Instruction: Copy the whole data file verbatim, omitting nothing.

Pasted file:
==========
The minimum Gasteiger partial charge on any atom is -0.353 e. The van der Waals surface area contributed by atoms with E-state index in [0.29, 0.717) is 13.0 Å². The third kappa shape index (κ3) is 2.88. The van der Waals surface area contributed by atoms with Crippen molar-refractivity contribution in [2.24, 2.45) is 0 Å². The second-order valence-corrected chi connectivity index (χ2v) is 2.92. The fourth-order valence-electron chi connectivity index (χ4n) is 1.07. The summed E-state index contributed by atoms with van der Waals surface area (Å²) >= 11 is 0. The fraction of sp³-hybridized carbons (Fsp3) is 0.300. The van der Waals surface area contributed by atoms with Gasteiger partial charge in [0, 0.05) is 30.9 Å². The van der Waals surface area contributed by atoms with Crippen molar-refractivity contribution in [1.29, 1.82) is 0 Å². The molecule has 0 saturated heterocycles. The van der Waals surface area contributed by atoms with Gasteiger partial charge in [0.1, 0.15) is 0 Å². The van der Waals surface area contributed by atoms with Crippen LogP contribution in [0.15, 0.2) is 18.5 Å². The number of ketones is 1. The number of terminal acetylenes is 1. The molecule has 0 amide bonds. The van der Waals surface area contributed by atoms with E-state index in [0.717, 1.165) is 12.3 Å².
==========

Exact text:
The minimum Gasteiger partial charge on any atom is -0.353 e. The van der Waals surface area contributed by atoms with E-state index in [0.29, 0.717) is 13.0 Å². The third kappa shape index (κ3) is 2.88. The van der Waals surface area contributed by atoms with Crippen molar-refractivity contribution in [2.24, 2.45) is 0 Å². The second-order valence-corrected chi connectivity index (χ2v) is 2.92. The fourth-order valence-electron chi connectivity index (χ4n) is 1.07. The summed E-state index contributed by atoms with van der Waals surface area (Å²) >= 11 is 0. The fraction of sp³-hybridized carbons (Fsp3) is 0.300. The van der Waals surface area contributed by atoms with Gasteiger partial charge in [0, 0.05) is 30.9 Å². The van der Waals surface area contributed by atoms with Crippen molar-refractivity contribution in [1.29, 1.82) is 0 Å². The molecule has 0 saturated heterocycles. The van der Waals surface area contributed by atoms with Gasteiger partial charge in [0.1, 0.15) is 0 Å². The van der Waals surface area contributed by atoms with Crippen LogP contribution in [0.15, 0.2) is 18.5 Å². The number of ketones is 1. The number of terminal acetylenes is 1. The molecule has 0 amide bonds. The van der Waals surface area contributed by atoms with E-state index in [0.717, 1.165) is 12.3 Å².